Partisan Lines Drawn in Congress Over Immigration

By Alex Rogers
January 27, 2015

The deep divisions over illegal immigration were laid bare on Tuesday, as the House GOP discussed how to sue the President over his recent executive actions and Senate Democrats joined together to pressure the new Republican leadership to back down from controversial provisions in a must-pass spending bill next month.

Republicans have struggled to coalesce around a strategy opposing Obama’s November decision to temporarily defer deportations and provide work permits to up to five million people who entered the country illegally. Republicans led the effort to pass a short-term funding bill for the Department of Homeland Security—which enacted the President’s immigration actions—to increase their leverage with the new Republicans Senate.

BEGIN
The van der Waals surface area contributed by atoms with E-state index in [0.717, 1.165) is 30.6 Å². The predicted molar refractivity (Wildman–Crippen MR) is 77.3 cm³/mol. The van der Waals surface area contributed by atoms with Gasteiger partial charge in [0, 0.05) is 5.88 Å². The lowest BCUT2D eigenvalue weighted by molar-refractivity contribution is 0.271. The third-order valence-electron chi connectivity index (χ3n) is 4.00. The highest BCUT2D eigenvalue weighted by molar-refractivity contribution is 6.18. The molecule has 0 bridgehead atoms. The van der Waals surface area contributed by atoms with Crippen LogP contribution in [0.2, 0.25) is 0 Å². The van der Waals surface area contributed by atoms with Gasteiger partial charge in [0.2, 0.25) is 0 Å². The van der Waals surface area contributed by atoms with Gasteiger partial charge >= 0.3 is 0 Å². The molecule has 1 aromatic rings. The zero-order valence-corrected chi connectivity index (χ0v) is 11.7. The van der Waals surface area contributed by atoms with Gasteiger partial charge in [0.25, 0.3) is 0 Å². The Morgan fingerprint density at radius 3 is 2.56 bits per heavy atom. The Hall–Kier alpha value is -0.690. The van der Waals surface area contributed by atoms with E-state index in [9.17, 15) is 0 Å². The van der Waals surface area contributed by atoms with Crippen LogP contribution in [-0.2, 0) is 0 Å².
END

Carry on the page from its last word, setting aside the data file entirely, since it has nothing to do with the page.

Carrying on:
But after every Senate Democrat signed a letter on Tuesday calling on Senate Majority Leader Mitch McConnell to pass a DHS bill for the remainder of the fiscal year without the House package’s immigration provisions—including one that would defund Obama’s 2012 program granting deportation relief to young adults who came to the country illegally as children—it’s clear Senate Republicans won’t be able to pass the House’s dream bill. Republicans only control 54 seats in the Senate; they need 60 to pass the bill and 67 to overcome a White House veto. Congress needs to pass a spending bill by February 27 or “nonessential” parts of the agency will shut down.

“The message we are sending today is clear: we should not play politics with critical homeland security resources that keep our country safe,” said New Hampshire Democrat Jeanne Shaheen, who helped orchestrate the Democratic letter. “Protecting our homeland from threats is one of our most important responsibilities here in Congress, and I hope Republicans will put aside partisanship to live up to this responsibility.”